Restructuring the "E-rate" could vastly expand Internet access and give classrooms more digital tools.
Few, if any, of the confrontations captivating Washington this summer will affect daily life in America more than a subdued regulatory process that will begin Friday in an office building far from the capital's downtown power centers.
On Friday, the Federal Communications Commission will start restructuring the "E-rate" under which Washington provides funds to help schools connect to the Internet. This seemingly obscure decision could trigger an education revolution by enormously accelerating the deployment of tablets and other digital tools into classrooms. Even lawyers' eyes may glaze over when confronted with the gray columns in the "Notice of Proposed Rulemaking" the commission will unveil on Friday, but the document will provoke a kaleidoscope of change for the families of America's 76 million primary and secondary students—and sooner than many might imagine. "This is a once-in-a-generation opportunity to allow our education system to essentially leapfrog some of our competitor nations," says James Shelton, the acting Education Department deputy secretary.
The generational opportunity that Shelton and other advocates envision centers on the use of digital technology to create a more personalized learning environment. Reformers project a reimagined classroom in which all students are equipped with tablets or laptops that allow them to work at their own pace on lessons that adjust to their progress; use video links to take courses, such as advanced science lessons, only available at other schools; and receive real-time feedback from teachers who obtain reports on their performance through online connections with the students' devices. Constant digital updates would replace bulky out-of-date textbooks lugged in spine-crushing backpacks.
In June, the bipartisan Leading Education by Advancing Digital (LEAD) commission urged a national drive to provide digital devices to all students by 2020. Around that time, Los Angeles Superintendent John Deasy won approval for a $30 million contract to provide every student in the nation's second-largest school system with an Apple iPad. "Students are going to experience a common core [curriculum] with high standards in a very customized setting," Deasy declared at this month's Aspen Ideas Festival (cosponsored by National Journal's sister publication The Atlantic). New York City's two leading Democratic mayoral candidates are proposing a similar program.
These changes won't be possible unless schools upgrade their connections. Almost all U.S. schools are now online in some fashion. That's largely because of federal assistance provided by the E-rate, which was established under the 1996 Telecommunications Act passed by a Republican Congress and signed by President Clinton. Under the E-rate, consumers pay a monthly fee of about 30 cents per phone line to subsidize Internet connections for primary and secondary schools, which must also contribute to the cost.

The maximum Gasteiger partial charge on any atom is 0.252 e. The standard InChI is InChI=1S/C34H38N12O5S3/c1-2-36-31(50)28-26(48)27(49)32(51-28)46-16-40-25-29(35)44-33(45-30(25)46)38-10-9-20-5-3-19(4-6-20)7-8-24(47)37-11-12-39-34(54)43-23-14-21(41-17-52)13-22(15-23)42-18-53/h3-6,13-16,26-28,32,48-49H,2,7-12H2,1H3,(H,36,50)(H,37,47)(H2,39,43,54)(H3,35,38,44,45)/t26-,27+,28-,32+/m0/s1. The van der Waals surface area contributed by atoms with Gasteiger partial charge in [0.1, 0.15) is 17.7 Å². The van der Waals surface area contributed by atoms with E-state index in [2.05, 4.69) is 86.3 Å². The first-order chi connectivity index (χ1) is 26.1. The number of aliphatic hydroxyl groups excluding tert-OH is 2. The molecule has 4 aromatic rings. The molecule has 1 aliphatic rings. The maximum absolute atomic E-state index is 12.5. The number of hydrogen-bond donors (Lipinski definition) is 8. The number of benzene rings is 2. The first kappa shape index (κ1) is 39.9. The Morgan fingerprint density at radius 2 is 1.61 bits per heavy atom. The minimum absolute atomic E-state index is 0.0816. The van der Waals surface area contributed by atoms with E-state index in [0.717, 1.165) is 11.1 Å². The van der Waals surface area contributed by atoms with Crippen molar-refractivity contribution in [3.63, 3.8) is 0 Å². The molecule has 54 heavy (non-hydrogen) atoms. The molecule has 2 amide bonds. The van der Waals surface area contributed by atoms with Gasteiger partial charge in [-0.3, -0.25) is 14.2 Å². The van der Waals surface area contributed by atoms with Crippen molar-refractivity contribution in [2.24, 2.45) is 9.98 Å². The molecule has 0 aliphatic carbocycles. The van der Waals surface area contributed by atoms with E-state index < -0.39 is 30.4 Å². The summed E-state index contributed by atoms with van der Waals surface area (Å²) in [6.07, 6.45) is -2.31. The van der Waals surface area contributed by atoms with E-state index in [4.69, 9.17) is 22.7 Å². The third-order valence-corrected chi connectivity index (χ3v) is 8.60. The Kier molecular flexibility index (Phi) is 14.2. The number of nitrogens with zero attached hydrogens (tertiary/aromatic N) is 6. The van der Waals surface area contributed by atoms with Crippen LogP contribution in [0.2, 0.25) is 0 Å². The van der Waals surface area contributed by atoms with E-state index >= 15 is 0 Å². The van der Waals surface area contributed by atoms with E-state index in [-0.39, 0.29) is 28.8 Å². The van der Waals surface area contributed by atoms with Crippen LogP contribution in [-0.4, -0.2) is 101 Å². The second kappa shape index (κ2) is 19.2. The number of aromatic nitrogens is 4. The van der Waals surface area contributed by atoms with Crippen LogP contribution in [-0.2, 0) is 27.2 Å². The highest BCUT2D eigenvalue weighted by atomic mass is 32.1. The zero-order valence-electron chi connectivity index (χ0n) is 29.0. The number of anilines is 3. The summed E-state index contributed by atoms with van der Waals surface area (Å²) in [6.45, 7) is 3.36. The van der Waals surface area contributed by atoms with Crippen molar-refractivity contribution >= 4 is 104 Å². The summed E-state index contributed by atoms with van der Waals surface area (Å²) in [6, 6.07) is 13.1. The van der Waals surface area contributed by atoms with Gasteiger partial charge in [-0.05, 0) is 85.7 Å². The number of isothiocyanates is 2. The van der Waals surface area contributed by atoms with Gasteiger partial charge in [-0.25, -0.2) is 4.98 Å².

While that program has provided most schools with basic connectivity, only about 20 percent of American students have access to "true high-speed Internet in their classroom," as President Obama noted last month. Speaking at a North Carolina middle school that has upgraded, he urged the FCC to develop a plan to provide 99 percent of America's students with high-speed connectivity within five years. "We are talking about moving from a school where the connectivity is one computer in the library to one where every kid has a device in their hands that allows them to manipulate a 3-D science project," says Cecilia Munoz, the White House domestic policy adviser.
The LEAD commission projects that meeting Obama's call for broadband in every classroom—which prompted the FCC rule-making—will cost between $6 billion and $9 billion. The White House estimates that to meet that cost consumers would face a temporary increase of about 35 cents in their monthly E-rate fee, less if the FCC can find savings from the existing program, as it will propose in Friday's notice.
Even with more money, this ambitious vision faces many hurdles. Administration officials acknowledge that the upgrade won't be affordable unless schools negotiate more effectively with telecommunications providers (some of which have faced persistent charges of failing to provide the E-rate's mandated discounts) and device manufacturers (which have not yet provided educators with mass low-cost options.) Software companies must develop more-sophisticated digital content, and teachers will need training to get the most from the new tools. Schools will need to teach "digital literacy and digital citizenship, and not just plunk a kid in front of a computer screen for seven hours a day," says James Steyer, a member of the LEAD Commission and founder of Common Sense Media, a group that monitors media's impact on children.
But if the FCC brings mass broadband to the classroom by expanding the E-rate program, it will create a vast new market for everything connected to digital education. That will likely spur a virtuous cycle of invention and competition that generates new answers to all of these challenges from educators, parents, and private companies alike. To promote new digital breakthroughs, the FCC for years has mostly bet on a strategy of deregulation. But to propel schools into the Information Age, government intervention looks like the indispensable first step toward unlocking private innovation.